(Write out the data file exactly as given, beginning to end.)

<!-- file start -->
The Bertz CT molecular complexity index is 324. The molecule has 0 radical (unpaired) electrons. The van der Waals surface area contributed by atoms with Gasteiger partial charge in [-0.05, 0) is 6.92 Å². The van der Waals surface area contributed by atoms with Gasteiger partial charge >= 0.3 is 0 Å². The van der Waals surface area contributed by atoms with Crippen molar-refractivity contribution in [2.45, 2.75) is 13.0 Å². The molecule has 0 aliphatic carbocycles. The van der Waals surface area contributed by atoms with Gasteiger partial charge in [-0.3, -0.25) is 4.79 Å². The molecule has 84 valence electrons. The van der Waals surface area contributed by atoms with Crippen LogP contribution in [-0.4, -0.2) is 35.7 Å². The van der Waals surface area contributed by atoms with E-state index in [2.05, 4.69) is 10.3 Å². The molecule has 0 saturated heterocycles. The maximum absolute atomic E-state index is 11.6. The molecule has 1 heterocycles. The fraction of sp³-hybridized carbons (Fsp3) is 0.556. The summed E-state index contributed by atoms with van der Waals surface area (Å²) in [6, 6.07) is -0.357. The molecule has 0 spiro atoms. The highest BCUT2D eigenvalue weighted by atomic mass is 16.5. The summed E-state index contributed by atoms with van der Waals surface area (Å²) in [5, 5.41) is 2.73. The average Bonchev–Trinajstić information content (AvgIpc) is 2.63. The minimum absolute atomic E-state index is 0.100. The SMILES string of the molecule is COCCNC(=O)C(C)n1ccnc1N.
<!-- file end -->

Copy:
The Bertz CT molecular complexity index is 324. The molecule has 0 radical (unpaired) electrons. The van der Waals surface area contributed by atoms with Gasteiger partial charge in [-0.05, 0) is 6.92 Å². The van der Waals surface area contributed by atoms with Gasteiger partial charge >= 0.3 is 0 Å². The van der Waals surface area contributed by atoms with Crippen molar-refractivity contribution in [2.45, 2.75) is 13.0 Å². The molecule has 0 aliphatic carbocycles. The van der Waals surface area contributed by atoms with Gasteiger partial charge in [-0.3, -0.25) is 4.79 Å². The molecule has 84 valence electrons. The van der Waals surface area contributed by atoms with Crippen LogP contribution in [-0.4, -0.2) is 35.7 Å². The van der Waals surface area contributed by atoms with E-state index in [2.05, 4.69) is 10.3 Å². The molecule has 0 saturated heterocycles. The maximum absolute atomic E-state index is 11.6. The molecule has 1 heterocycles. The fraction of sp³-hybridized carbons (Fsp3) is 0.556. The summed E-state index contributed by atoms with van der Waals surface area (Å²) in [6, 6.07) is -0.357. The molecule has 0 spiro atoms. The highest BCUT2D eigenvalue weighted by atomic mass is 16.5. The summed E-state index contributed by atoms with van der Waals surface area (Å²) in [5, 5.41) is 2.73. The average Bonchev–Trinajstić information content (AvgIpc) is 2.63. The minimum absolute atomic E-state index is 0.100. The SMILES string of the molecule is COCCNC(=O)C(C)n1ccnc1N.